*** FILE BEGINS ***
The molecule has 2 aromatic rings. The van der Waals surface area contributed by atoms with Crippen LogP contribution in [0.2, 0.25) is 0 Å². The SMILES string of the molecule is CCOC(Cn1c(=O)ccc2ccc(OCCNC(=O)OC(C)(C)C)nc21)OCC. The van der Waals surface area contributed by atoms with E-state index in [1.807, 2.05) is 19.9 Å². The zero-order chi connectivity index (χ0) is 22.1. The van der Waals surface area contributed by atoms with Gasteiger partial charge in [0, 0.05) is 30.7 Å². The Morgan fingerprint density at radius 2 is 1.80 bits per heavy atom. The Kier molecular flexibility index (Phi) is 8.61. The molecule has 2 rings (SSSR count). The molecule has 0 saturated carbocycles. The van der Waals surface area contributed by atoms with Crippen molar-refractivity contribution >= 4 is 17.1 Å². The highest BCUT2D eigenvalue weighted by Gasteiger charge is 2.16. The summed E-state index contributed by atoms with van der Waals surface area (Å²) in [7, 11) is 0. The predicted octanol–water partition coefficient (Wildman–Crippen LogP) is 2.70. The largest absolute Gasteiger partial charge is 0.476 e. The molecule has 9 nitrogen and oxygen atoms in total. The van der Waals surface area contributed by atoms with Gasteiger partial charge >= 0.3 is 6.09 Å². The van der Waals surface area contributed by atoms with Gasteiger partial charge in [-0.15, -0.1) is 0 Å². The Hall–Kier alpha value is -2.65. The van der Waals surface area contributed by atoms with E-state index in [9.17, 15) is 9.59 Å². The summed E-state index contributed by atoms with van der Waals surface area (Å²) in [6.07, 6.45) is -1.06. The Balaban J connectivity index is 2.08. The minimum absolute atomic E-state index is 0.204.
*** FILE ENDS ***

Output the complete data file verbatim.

The molecule has 2 aromatic rings. The van der Waals surface area contributed by atoms with Crippen LogP contribution in [0.2, 0.25) is 0 Å². The SMILES string of the molecule is CCOC(Cn1c(=O)ccc2ccc(OCCNC(=O)OC(C)(C)C)nc21)OCC. The van der Waals surface area contributed by atoms with E-state index in [1.807, 2.05) is 19.9 Å². The zero-order chi connectivity index (χ0) is 22.1. The van der Waals surface area contributed by atoms with Gasteiger partial charge in [0, 0.05) is 30.7 Å². The Morgan fingerprint density at radius 2 is 1.80 bits per heavy atom. The Kier molecular flexibility index (Phi) is 8.61. The molecule has 2 rings (SSSR count). The molecule has 0 saturated carbocycles. The van der Waals surface area contributed by atoms with Crippen molar-refractivity contribution >= 4 is 17.1 Å². The highest BCUT2D eigenvalue weighted by Gasteiger charge is 2.16. The summed E-state index contributed by atoms with van der Waals surface area (Å²) in [7, 11) is 0. The predicted octanol–water partition coefficient (Wildman–Crippen LogP) is 2.70. The largest absolute Gasteiger partial charge is 0.476 e. The molecule has 9 nitrogen and oxygen atoms in total. The van der Waals surface area contributed by atoms with Gasteiger partial charge >= 0.3 is 6.09 Å². The van der Waals surface area contributed by atoms with Gasteiger partial charge in [-0.15, -0.1) is 0 Å². The Hall–Kier alpha value is -2.65. The van der Waals surface area contributed by atoms with E-state index in [9.17, 15) is 9.59 Å². The summed E-state index contributed by atoms with van der Waals surface area (Å²) in [6.07, 6.45) is -1.06. The Balaban J connectivity index is 2.08. The minimum absolute atomic E-state index is 0.204.